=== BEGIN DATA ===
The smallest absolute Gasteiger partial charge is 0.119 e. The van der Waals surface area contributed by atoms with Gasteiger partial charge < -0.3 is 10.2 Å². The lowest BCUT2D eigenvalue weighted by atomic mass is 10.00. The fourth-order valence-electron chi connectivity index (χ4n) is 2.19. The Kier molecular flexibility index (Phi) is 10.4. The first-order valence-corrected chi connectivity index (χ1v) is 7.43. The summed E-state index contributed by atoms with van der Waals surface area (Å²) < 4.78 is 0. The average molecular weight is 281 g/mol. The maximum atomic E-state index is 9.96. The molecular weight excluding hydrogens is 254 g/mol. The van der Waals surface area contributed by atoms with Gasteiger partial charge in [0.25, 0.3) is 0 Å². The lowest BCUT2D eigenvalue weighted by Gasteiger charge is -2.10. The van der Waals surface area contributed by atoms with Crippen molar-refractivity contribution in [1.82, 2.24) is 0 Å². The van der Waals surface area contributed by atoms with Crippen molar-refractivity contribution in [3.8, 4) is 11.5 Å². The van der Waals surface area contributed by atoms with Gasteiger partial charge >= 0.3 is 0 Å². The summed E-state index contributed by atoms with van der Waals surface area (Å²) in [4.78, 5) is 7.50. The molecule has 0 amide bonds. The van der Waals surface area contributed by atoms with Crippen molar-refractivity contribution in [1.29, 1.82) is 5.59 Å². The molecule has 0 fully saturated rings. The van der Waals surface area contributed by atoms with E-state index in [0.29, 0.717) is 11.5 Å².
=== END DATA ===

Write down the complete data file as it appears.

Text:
The smallest absolute Gasteiger partial charge is 0.119 e. The van der Waals surface area contributed by atoms with Gasteiger partial charge < -0.3 is 10.2 Å². The lowest BCUT2D eigenvalue weighted by atomic mass is 10.00. The fourth-order valence-electron chi connectivity index (χ4n) is 2.19. The Kier molecular flexibility index (Phi) is 10.4. The first-order valence-corrected chi connectivity index (χ1v) is 7.43. The summed E-state index contributed by atoms with van der Waals surface area (Å²) < 4.78 is 0. The average molecular weight is 281 g/mol. The maximum atomic E-state index is 9.96. The molecular weight excluding hydrogens is 254 g/mol. The van der Waals surface area contributed by atoms with Gasteiger partial charge in [0.25, 0.3) is 0 Å². The lowest BCUT2D eigenvalue weighted by Gasteiger charge is -2.10. The van der Waals surface area contributed by atoms with Crippen molar-refractivity contribution in [1.82, 2.24) is 0 Å². The van der Waals surface area contributed by atoms with Crippen molar-refractivity contribution in [3.8, 4) is 11.5 Å². The van der Waals surface area contributed by atoms with Gasteiger partial charge >= 0.3 is 0 Å². The summed E-state index contributed by atoms with van der Waals surface area (Å²) in [4.78, 5) is 7.50. The molecule has 0 amide bonds. The van der Waals surface area contributed by atoms with Crippen molar-refractivity contribution in [1.29, 1.82) is 5.59 Å². The molecule has 0 fully saturated rings. The van der Waals surface area contributed by atoms with E-state index in [0.29, 0.717) is 11.5 Å².